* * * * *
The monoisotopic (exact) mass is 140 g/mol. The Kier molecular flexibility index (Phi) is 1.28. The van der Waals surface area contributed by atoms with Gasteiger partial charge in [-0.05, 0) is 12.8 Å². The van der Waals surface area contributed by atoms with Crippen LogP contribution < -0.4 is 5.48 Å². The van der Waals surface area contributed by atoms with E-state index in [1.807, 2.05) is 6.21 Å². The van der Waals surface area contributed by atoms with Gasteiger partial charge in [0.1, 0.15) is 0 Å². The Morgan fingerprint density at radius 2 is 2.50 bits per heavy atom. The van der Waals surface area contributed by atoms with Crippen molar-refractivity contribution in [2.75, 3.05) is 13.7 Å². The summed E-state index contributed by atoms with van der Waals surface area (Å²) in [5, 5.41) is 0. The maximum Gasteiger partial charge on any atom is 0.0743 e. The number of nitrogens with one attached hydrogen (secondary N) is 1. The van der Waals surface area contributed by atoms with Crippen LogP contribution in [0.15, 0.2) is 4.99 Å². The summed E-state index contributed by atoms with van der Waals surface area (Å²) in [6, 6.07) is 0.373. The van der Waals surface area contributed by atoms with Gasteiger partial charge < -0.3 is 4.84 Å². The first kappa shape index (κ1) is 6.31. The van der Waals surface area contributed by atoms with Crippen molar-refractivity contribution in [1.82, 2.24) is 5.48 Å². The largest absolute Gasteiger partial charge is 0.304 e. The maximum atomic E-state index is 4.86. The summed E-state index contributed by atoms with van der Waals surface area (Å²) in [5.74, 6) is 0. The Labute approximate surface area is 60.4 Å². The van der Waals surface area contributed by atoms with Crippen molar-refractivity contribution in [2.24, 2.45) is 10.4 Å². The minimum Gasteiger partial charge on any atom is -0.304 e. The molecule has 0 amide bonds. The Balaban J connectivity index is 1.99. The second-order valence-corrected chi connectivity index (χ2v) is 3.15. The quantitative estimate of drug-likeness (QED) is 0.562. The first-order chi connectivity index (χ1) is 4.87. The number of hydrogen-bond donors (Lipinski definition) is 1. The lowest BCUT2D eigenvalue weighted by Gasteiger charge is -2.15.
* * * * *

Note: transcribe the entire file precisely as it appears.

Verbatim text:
The monoisotopic (exact) mass is 140 g/mol. The Kier molecular flexibility index (Phi) is 1.28. The van der Waals surface area contributed by atoms with Gasteiger partial charge in [-0.05, 0) is 12.8 Å². The van der Waals surface area contributed by atoms with Crippen LogP contribution < -0.4 is 5.48 Å². The van der Waals surface area contributed by atoms with E-state index in [1.807, 2.05) is 6.21 Å². The van der Waals surface area contributed by atoms with Gasteiger partial charge in [0.1, 0.15) is 0 Å². The Morgan fingerprint density at radius 2 is 2.50 bits per heavy atom. The van der Waals surface area contributed by atoms with Crippen molar-refractivity contribution in [2.75, 3.05) is 13.7 Å². The summed E-state index contributed by atoms with van der Waals surface area (Å²) in [5, 5.41) is 0. The maximum Gasteiger partial charge on any atom is 0.0743 e. The number of nitrogens with one attached hydrogen (secondary N) is 1. The van der Waals surface area contributed by atoms with Crippen LogP contribution in [0.15, 0.2) is 4.99 Å². The summed E-state index contributed by atoms with van der Waals surface area (Å²) in [6, 6.07) is 0.373. The van der Waals surface area contributed by atoms with Gasteiger partial charge < -0.3 is 4.84 Å². The first kappa shape index (κ1) is 6.31. The van der Waals surface area contributed by atoms with Crippen molar-refractivity contribution in [1.82, 2.24) is 5.48 Å². The largest absolute Gasteiger partial charge is 0.304 e. The maximum atomic E-state index is 4.86. The summed E-state index contributed by atoms with van der Waals surface area (Å²) in [5.74, 6) is 0. The Labute approximate surface area is 60.4 Å². The van der Waals surface area contributed by atoms with Crippen molar-refractivity contribution in [2.24, 2.45) is 10.4 Å². The minimum Gasteiger partial charge on any atom is -0.304 e. The molecule has 0 amide bonds. The Balaban J connectivity index is 1.99. The second-order valence-corrected chi connectivity index (χ2v) is 3.15. The quantitative estimate of drug-likeness (QED) is 0.562. The first-order chi connectivity index (χ1) is 4.87. The number of hydrogen-bond donors (Lipinski definition) is 1. The lowest BCUT2D eigenvalue weighted by Gasteiger charge is -2.15.